Encyclopedia of Behavioral Medicine

Living Edition
| Editors: Marc Gellman

Psychosocial Factors

  • Jane UptonEmail author
Living reference work entry
DOI: https://doi.org/10.1007/978-1-4614-6439-6_422-2

Synonyms

Definition

Social factors include general factors at the level of human society concerned with social structure and social processes that impinge on the individual. Psychological factors include individual-level processes and meanings that influence mental states. Sometimes, these words are combined as “psychosocial.” This is shorthand term for the combination of psychological and social, but it also implies that the effect of social processes are sometimes mediated through psychological understanding (Stansfeld and Rasul 2007).

Description

The relationship between psychological factors and the physical body can be influenced by social factors, the effects of which are mediated through psychological understanding. Examples of psychosocial factors include social support, loneliness, marriage status, social disruption, bereavement, work environment, social status, and social integration. To illustrate that the role psychosocial...

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References and Further Reading

  1. Berkman, L., & Syme, S. (1979). Social networks, host resistance, and mortality: A nine-year follow-up study of alameda county residents. American Journal of Epidemiology, 109(2), 186–204.CrossRefGoogle Scholar
  2. Cacioppo, J., Hawkley, L., Crawford, L., Ernst, F., Burleson, M., Kowalewski, R., et al. (2002). Loneliness and health: Potential mechanisms. Psychosomatic Medicine, 64, 407–417.CrossRefGoogle Scholar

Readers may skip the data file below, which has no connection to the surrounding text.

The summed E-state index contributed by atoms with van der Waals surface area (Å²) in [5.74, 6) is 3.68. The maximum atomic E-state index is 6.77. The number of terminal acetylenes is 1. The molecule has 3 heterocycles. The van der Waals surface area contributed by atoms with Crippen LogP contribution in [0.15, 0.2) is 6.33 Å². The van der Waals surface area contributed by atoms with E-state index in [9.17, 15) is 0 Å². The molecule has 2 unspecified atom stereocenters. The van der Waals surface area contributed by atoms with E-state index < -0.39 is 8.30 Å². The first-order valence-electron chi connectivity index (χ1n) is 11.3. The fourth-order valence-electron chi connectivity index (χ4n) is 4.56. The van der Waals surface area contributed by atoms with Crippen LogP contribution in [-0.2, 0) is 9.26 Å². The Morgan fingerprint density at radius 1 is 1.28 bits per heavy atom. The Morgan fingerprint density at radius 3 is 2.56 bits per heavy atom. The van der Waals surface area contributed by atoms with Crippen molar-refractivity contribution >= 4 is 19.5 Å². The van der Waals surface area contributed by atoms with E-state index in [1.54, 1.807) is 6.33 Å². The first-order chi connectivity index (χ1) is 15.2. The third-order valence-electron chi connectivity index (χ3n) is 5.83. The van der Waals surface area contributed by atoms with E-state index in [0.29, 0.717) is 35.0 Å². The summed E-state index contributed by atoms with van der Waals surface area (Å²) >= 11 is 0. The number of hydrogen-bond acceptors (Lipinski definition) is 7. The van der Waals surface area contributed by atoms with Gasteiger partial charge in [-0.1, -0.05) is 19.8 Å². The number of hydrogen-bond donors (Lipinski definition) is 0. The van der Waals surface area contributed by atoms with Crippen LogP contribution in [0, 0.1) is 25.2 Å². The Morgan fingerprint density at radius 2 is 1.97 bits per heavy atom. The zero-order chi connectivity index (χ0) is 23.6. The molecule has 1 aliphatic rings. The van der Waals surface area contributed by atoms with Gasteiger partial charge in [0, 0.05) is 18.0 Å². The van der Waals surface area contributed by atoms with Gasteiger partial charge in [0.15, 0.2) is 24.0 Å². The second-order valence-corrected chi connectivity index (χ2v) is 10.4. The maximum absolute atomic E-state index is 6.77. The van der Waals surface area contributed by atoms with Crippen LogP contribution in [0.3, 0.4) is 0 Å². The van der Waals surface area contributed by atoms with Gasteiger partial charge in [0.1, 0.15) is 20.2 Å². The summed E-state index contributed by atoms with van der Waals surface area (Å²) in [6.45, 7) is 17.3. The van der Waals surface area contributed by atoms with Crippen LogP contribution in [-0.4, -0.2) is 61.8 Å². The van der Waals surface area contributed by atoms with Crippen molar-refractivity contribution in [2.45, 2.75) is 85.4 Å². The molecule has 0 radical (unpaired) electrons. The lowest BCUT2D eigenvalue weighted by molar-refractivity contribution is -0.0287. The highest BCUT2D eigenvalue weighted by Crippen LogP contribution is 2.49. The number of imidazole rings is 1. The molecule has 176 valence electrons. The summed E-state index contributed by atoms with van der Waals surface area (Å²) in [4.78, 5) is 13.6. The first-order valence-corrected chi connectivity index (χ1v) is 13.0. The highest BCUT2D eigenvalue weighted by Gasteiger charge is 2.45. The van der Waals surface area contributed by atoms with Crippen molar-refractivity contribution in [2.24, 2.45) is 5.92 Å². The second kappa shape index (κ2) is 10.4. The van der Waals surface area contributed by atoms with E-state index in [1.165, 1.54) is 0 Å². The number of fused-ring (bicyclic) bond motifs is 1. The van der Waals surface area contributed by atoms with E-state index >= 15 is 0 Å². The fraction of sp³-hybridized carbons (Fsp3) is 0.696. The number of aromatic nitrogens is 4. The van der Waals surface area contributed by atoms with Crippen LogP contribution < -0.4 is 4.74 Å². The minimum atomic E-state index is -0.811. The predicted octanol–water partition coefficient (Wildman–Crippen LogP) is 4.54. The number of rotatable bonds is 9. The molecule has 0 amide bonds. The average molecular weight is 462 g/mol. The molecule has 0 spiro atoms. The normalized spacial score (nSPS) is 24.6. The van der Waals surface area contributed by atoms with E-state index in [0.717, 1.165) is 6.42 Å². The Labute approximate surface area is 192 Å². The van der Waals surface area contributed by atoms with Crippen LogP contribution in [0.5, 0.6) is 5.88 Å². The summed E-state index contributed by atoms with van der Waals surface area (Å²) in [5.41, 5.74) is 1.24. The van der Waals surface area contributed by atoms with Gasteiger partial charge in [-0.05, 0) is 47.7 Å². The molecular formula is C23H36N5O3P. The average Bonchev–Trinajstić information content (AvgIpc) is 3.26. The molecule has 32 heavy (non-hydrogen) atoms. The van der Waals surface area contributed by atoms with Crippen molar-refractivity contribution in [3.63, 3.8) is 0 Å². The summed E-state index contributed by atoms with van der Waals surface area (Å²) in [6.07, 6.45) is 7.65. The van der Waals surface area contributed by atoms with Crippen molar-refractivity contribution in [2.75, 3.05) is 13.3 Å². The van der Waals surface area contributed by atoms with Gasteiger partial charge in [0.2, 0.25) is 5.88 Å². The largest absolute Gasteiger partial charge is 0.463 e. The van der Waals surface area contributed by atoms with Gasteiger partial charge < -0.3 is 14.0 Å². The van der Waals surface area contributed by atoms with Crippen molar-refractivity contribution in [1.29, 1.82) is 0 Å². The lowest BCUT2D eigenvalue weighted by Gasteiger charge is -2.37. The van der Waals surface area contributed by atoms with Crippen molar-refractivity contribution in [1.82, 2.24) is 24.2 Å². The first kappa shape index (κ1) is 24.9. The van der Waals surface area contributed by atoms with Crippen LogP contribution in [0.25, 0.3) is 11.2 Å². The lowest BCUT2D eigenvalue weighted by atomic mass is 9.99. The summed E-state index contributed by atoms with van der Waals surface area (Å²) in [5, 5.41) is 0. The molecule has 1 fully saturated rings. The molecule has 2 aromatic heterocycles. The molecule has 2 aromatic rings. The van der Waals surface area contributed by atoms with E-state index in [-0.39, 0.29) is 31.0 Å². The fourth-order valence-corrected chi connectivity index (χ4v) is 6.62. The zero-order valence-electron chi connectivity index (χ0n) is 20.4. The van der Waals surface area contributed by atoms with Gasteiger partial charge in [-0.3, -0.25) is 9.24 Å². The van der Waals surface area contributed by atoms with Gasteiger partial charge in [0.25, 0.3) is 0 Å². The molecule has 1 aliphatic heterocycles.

3. Frasure-Smith, N., Lesperance, F., Gravel, G., Masson, A., Juneau, M., Talajic, M., et al. (2000). Social support, depression, and mortality during the first year after myocardial infarction. Circulation, 101, 1919–1924.CrossRefGoogle Scholar
  4. Holt-Lunstad, J., Smith, T., & Layton, J. (2010). Social relationships and mortality risk: A meta-analytic review. PLoS Medicine, 7(7).  https://doi.org/10.1371/journal.pmed.1000316.CrossRefGoogle Scholar
  5. Rosengren, A., Orth-Gomer, K., Wedel, H., & Wilhelmsen, L. (1993). Stressful life events, social support, and mortality in men born in 1933. British Medical Journal, 307, 1102–1105.CrossRefGoogle Scholar
  6. Stansfeld, S., & Rasul, F. (2007). Psychosocial factors, depression and illness. In A. Steptoe (Ed.), Depression and physical illness (pp. 19–52). Cambridge, UK: Cambridge University Press.Google Scholar

Copyright information

© Springer Science+Business Media, LLC, part of Springer Nature 2019

Authors and Affiliations

  1. 1.Department of PsychologyWilliam James CollegeNewtonUSA

Section editors and affiliations

  • Anna C. Whittaker
    • 1
  1. 1.School of Sport, Exercise and Rehabilitation SciencesUniversity of BirminghamBirminghamUK